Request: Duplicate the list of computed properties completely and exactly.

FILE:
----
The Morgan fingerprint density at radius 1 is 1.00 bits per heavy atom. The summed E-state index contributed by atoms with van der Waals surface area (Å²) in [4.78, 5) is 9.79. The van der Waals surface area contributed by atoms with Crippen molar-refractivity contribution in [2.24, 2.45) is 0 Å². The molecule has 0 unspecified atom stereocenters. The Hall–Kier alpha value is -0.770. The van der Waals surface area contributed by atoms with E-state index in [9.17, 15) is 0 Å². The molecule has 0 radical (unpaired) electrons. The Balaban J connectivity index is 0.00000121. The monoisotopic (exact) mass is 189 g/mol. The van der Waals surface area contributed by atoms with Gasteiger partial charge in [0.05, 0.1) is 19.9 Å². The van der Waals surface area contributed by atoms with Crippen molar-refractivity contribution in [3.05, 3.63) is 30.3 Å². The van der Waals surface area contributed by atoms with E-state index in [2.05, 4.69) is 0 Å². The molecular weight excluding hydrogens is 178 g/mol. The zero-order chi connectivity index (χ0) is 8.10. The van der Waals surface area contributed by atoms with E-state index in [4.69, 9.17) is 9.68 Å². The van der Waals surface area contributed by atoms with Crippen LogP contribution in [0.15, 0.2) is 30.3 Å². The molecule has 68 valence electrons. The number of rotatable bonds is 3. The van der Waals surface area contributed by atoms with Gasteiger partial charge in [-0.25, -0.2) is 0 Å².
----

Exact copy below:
The Morgan fingerprint density at radius 1 is 1.00 bits per heavy atom. The summed E-state index contributed by atoms with van der Waals surface area (Å²) in [4.78, 5) is 9.79. The van der Waals surface area contributed by atoms with Crippen molar-refractivity contribution in [2.24, 2.45) is 0 Å². The molecule has 0 unspecified atom stereocenters. The Hall–Kier alpha value is -0.770. The van der Waals surface area contributed by atoms with E-state index in [9.17, 15) is 0 Å². The molecule has 0 radical (unpaired) electrons. The Balaban J connectivity index is 0.00000121. The monoisotopic (exact) mass is 189 g/mol. The van der Waals surface area contributed by atoms with Gasteiger partial charge in [0.05, 0.1) is 19.9 Å². The van der Waals surface area contributed by atoms with Crippen molar-refractivity contribution in [3.05, 3.63) is 30.3 Å². The van der Waals surface area contributed by atoms with E-state index in [2.05, 4.69) is 0 Å². The molecular weight excluding hydrogens is 178 g/mol. The zero-order chi connectivity index (χ0) is 8.10. The van der Waals surface area contributed by atoms with E-state index in [4.69, 9.17) is 9.68 Å². The van der Waals surface area contributed by atoms with Crippen LogP contribution in [0.15, 0.2) is 30.3 Å². The molecule has 68 valence electrons. The number of rotatable bonds is 3. The van der Waals surface area contributed by atoms with Gasteiger partial charge in [-0.25, -0.2) is 0 Å².